WRF-Hydro and the National Water Model


Over the past four years, a team of RAL scientists and engineers have developed and transitioned the community WRF-Hydro modeling system into the National Water Model (NWM), the first operational, high-resolution, physics-based hydrologic prediction model ever implemented across the continental U.S.  Developed in close collaboration with the National Weather Service (NWS) Office of Water Prediction, the USGS, and a number of university partners, the RAL team delivered the first version of the model in only one year (two years ahead of schedule) on a modest budget. The model is now being used, to solve a complex problem—tracking water flow across the country to aid local communities and emergency managers in responding to water-related threats.  It is also providing consistent, reliable, high-resolution data to decision makers across the country, helping them address increasingly complex societal issues related to flooding, drought, water availability and water quality. In addition to providing significant benefit to the operational community, the NWM is proving to be a valuable tool in the conduct of research and as a mechanism for moving research to operations.  The NWM provides an important bridge between the numerical weather prediction community and the terrestrial hydrology community. As an open source, open platform model, the NWM and WRF-Hydro will continue to evolve to meet the nation’s complex needs for water resource planning and management information while also providing a seamless pathway for academic researchers to innovate new improvements in water prediction. 

Notable Recognition - National

In September 2017 the Department of Commerce recognized the development and implementation of the National Water Model with a Gold Medal for Scientific/Engineering Achievement; this is the highest award given by the agency. The award noted that “the NWM is the first high-resolution CONUS-wide water forecast model executed in the operational NOAA supercomputing environment.  It provides first-of-its-kind water resource guidance to NWS River Forecast Centers and other end users…” The NOAA/NCAR development team was specifically praised for demonstrating “exceptional dedication, hard work, expertise, and creativity.”  The WRF-Hydro modeling system, which was developed at NCAR, has been successfully transitioned into the nation’s new state-of-the-art operational water prediction system through this exemplary NOAA/NCAR partnership.

Local Recognition

In December of 2017, the NCAR WRF-Hydro/NWM development team within the Research Applications Laboratory was awarded an Outstanding Accomplishment for Scientific and Technical Advancement for the development and implementation the National Water Model, the first operational, high-resolution, hydrologic prediction model to be implemented across the continental U.S.

Accomplishments & Goals:

FY2019 National Water Model (NWM) Version 2.1 development lead to many scientific and technical advancements which include but are not limited to the following.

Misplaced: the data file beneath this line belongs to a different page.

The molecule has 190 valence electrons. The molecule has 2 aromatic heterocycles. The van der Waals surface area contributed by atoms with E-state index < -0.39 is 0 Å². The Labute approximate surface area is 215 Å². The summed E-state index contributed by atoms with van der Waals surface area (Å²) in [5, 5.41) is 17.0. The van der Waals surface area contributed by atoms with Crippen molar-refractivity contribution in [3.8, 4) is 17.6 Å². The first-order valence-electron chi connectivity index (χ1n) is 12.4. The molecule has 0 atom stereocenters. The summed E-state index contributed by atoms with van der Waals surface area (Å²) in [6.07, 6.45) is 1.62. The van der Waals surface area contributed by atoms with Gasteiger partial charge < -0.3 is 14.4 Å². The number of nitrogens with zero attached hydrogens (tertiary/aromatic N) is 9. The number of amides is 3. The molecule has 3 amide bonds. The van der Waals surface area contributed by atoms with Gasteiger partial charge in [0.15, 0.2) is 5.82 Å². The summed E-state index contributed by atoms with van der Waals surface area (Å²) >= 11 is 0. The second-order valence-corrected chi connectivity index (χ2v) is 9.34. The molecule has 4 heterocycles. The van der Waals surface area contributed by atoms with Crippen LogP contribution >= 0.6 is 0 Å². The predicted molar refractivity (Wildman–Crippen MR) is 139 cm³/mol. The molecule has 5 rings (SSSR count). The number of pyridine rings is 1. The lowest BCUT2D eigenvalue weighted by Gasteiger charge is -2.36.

• Improved representations of meteorological forcings and groundwater fluxes for the NWM implementation for Hawaii.
  • Development and implementation of the NWM for Puerto Rico and the U.S. Virgin Islands making this implementation the first 24/7 analysis and hydrologic forecast service for this region.
  • Expanded and improved hydrologic model parameter estimation, calibration, and regionalization methods increased the skill in NWM analyses and forecasts.
  • Improved treatment of snowpack ablation and melt water dynamics and their interactions with soil runoff generation mechanisms.
  • Implementation of new meteorological forcing data bias corrections to improve the quality of source meteorological data driving NWM forecasts.
  • An expanded capability for ensemble seasonal water supply forecasting in the western U.S. was established to demonstrate and provide quantitative evidence of ensemble seasonal water supply forecasts in the western U.S.
  • Significant expansion of reservoir and water management representation to improve analysis and prediction of mainstream river flows impact by human operations.
  • An updated representation of soil depth to bedrock structure using geomorphically derived soil depth estimates.

FY2020 Goals for NWM Version 3.0 include improvements to the whole WRF-Hydro/NWM Ecosystem and suite of tools as well as focusing on engaging and training our community partners. Listed below are some of the overarching themes.

  • Expand the oCONUS domain and implementing NWM for the Cook Inlet region of southeast Alaska
  • Improve the meteorological forcings in terms of downscaling and rain/snow partitioning and additional bias corrections
  • Improve the land use and land cover representation by using a dynamic land cover specification
  • Improve computational performance
  • Continue code modularization efforts
  • Update groundwater/baseflow representation to better represent low flow conditions and hydrograph recession characteristics.
  • Partner with entities that are working on coupling the NWM to coastal prediction models.
  • Expand options for representing infiltration and surface runoff processes in the NWM.
  • Engage NWS River Forecast Centers with individual hands-on training

Goals of FY20 are to continue to build the WRF-Hydro community by:

  • Expanding the number and type of video recorded webinars on WRF-Hydro and NWM development activities
  • Expanding WRF-Hydro and NWM related news outlets such as Twitter to broaden entrainment of the  global hydrologic community
  • Expanding the online training suite of education modules to reach those users who are unable to attend the hands-on training workshops due to limited seating
  • Expanding the translated model documentation and user guides into Spanish to reach our Latin American and Spanish speaking users around the globe